What is truth? How do we recognize it? Truth is a concept with which we are all pretty familiar. It is an undercurrent in every conversation and interaction we have with one another. Yet few of us ever give it much conscious thought except when we believe it is absent or in doubt. It’s one of those intangibles that, when it does come up, we typically speak of only in absolutes. A statement can be either true or false, and that is all.

Even when we do think about truth and admit to blends of gray between the black and white, we frequently have a sense that a true answer merely exists beyond our immediate grasp. Given sufficient information and time, we could all eventually figure out the veracity of any claim or idea. In the meantime, most of us are satisfied with our hunches. We have a gut feeling for what is correct and proceed with our lives content in our beliefs.

Part of the reason for our satisfaction probably stems from the difference between what we say is “true” and what we consider to be “truth.” The distinction isn’t just semantic nitpicking. “True” is what we say of a statement we agree with or believe in. “Truth” is a far more nebulous and fundamental concept. We understand it as more of an ideal toward which we strive, rather than one we hold any dominion over.

Some of us are never entirely content with what is true in our lives and so are compelled to pursue the more elusive notion of truth. It is among this fervent group of people that scientists often count themselves (with poets, artists, authors, and others). Truth is an idyllic absolute to which they rigorously aspire, but the forms that it takes vary even for these different groups that seek it out.

The gamut of truths ranges from frowsy to elegant. We recognize some through experience, some we know by experiment, and others we accept without questioning. To simplify this diversity, we can split truths into two categories. There are those that reside within us, which will be gone when we humans are, and those that lie outside us. The first is a gestalt; emotional, ephemeral, and social. It lies within the purview of art and literature and most of us feel it at some level when we encounter it. The second is mathematical, permanent, and somehow not of this world. This exterior truth is often more difficult to attain and to understand.

The truth that science lusts after straddles this boundary between the mathematical and the artistic. It is creative, elusive, and yet ingrained within the very fabric of our universe. It would exist even if we were not here to discover it or to make use of it.

Yet there are some people who doubt that science has any privileged vista onto the truth—that the spectrum of truths is open to all, and that what science achieves is in no way more rigorous than what any of us perceive. If this is correct, and those who purportedly look deepest and hardest at the fundamental questions of the universe are simply deluding themselves, what does that mean for the rest of us? Are the pursuits of artists and poets then also in vain? Science claims, through the rigor of its methods, to have some foothold on reality so perhaps the question then becomes, does truth even reside in reality? And can we prove this.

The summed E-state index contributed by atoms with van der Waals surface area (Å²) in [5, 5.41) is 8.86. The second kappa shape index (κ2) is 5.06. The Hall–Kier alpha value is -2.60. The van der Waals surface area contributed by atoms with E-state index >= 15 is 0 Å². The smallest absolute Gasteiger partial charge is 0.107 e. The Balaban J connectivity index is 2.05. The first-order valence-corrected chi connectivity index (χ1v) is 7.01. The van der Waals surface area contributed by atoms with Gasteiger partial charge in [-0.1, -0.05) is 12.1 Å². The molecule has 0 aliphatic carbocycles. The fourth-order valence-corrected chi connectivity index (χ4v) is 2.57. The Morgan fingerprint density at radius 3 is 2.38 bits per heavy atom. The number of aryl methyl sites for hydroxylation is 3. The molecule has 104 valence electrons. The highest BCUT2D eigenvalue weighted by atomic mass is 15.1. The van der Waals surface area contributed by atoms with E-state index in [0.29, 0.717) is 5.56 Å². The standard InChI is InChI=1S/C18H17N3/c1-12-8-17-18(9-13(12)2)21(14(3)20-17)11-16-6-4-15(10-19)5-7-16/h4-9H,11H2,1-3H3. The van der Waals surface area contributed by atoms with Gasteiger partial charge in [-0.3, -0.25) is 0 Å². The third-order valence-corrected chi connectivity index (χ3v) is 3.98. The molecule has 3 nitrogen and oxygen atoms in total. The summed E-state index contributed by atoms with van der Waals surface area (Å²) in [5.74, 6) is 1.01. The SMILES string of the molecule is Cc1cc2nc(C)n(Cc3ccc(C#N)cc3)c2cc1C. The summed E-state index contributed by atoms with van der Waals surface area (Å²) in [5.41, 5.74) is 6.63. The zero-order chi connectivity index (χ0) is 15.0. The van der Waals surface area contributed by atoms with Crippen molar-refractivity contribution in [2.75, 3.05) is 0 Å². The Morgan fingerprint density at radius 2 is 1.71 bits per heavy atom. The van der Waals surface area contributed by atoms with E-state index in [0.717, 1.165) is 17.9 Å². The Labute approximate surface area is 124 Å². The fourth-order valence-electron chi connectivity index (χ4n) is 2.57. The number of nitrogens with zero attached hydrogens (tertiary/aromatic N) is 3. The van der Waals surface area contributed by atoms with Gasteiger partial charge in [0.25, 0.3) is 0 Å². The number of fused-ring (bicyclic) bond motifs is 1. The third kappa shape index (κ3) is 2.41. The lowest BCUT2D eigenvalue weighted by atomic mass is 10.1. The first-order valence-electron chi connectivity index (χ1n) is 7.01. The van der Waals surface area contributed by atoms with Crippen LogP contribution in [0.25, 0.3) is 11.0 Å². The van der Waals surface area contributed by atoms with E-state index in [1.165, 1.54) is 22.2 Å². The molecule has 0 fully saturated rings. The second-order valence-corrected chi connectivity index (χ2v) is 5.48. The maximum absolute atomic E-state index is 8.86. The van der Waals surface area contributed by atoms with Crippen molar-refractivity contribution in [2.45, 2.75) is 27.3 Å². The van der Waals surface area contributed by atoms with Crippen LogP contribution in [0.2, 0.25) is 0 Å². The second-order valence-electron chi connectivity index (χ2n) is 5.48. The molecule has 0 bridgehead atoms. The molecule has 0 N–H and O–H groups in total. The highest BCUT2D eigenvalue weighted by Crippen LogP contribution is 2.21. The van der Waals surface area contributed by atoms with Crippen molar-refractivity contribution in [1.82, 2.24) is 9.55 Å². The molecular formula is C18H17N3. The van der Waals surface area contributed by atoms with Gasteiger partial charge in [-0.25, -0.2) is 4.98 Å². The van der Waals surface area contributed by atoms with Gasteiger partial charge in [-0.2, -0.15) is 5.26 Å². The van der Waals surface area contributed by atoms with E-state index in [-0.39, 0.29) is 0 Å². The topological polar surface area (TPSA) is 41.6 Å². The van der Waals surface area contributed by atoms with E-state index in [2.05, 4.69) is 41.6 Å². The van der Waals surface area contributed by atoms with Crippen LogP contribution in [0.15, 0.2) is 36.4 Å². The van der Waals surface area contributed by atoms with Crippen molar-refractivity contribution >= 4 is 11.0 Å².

There is an elementary difference between the truth that science seeks and mathematical truth. Mathematics is not empirical. No one has ever observed Fermat’s last theorem in nature. We can all imagine a ball falling upward, which would immediately contradict what we know of Newtonian physics, but it is absurd to believe someday one of us will discover that 2+3 does not equal 5.

Science is built up from facts that are observed firsthand, or indirectly through deduction from other facts. With a telescope and patience, one can discern the movements of the planets through the heavens, and with the knowledge gained from these observations, can also reproduce their entire orbits. Using intuition and observation (which is based on facts built upon the foundation of other facts verified for millennia) scientists make representations of our universe. These models of the natural world are what scientists call theories, a term whose colloquial twin has unfortunately been misconstrued to mean “opinion.” In science, opinion does not get you very far.

Facts must conform to reality, and a theory must adequately explain those facts as well as predict new ones. This is what science is all about. It is certain that, as Karl Popper philosophized, no scientific theory can ever be proven true in the same sense that a mathematical theorem can. Theories are only ever demonstrably false through observation, and nature is always the final arbiter. Counterintuitively, it is in this idea where the power of the scientific method may be found. As false theories are abandoned, and new theories are discovered to take their place, science converges on something deeper than all of the basic facts it explains. This is how consensus slowly builds in science, and this convergence is what leads science asymptotically to truth. Science is nothing but an unending courtship, flirting ever closer with the absolute truth it desires though may never attain.

Mathematical truth, because it doesn’t appear to derive from the world around us, is a more objective absolute. It can be proven. But how can we discover these truths that exist independent of us?